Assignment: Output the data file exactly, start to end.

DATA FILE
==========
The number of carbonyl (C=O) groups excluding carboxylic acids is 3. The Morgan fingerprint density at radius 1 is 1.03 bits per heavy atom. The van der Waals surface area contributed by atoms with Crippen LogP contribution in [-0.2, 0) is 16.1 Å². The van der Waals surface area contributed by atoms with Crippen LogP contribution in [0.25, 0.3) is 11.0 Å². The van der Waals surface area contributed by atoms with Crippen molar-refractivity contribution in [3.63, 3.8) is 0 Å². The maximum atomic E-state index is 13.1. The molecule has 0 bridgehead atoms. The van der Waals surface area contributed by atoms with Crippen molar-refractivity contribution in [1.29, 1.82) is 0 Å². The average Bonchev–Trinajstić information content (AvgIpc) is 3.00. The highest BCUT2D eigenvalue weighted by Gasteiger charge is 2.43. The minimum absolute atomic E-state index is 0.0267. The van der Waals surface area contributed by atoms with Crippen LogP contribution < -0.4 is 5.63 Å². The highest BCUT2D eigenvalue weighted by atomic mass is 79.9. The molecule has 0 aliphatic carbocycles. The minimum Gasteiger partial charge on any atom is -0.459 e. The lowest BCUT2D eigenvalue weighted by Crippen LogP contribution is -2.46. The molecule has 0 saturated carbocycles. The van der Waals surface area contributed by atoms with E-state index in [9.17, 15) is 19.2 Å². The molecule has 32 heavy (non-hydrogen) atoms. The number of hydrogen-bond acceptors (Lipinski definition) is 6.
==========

The number of carbonyl (C=O) groups excluding carboxylic acids is 3. The Morgan fingerprint density at radius 1 is 1.03 bits per heavy atom. The van der Waals surface area contributed by atoms with Crippen LogP contribution in [-0.2, 0) is 16.1 Å². The van der Waals surface area contributed by atoms with Crippen LogP contribution in [0.25, 0.3) is 11.0 Å². The van der Waals surface area contributed by atoms with Crippen molar-refractivity contribution in [3.63, 3.8) is 0 Å². The maximum atomic E-state index is 13.1. The molecule has 0 bridgehead atoms. The van der Waals surface area contributed by atoms with Crippen molar-refractivity contribution in [1.29, 1.82) is 0 Å². The average Bonchev–Trinajstić information content (AvgIpc) is 3.00. The highest BCUT2D eigenvalue weighted by Gasteiger charge is 2.43. The minimum absolute atomic E-state index is 0.0267. The van der Waals surface area contributed by atoms with Crippen LogP contribution < -0.4 is 5.63 Å². The highest BCUT2D eigenvalue weighted by atomic mass is 79.9. The molecule has 0 aliphatic carbocycles. The minimum Gasteiger partial charge on any atom is -0.459 e. The lowest BCUT2D eigenvalue weighted by Crippen LogP contribution is -2.46. The molecule has 0 saturated carbocycles. The van der Waals surface area contributed by atoms with E-state index in [9.17, 15) is 19.2 Å². The molecule has 32 heavy (non-hydrogen) atoms. The number of hydrogen-bond acceptors (Lipinski definition) is 6.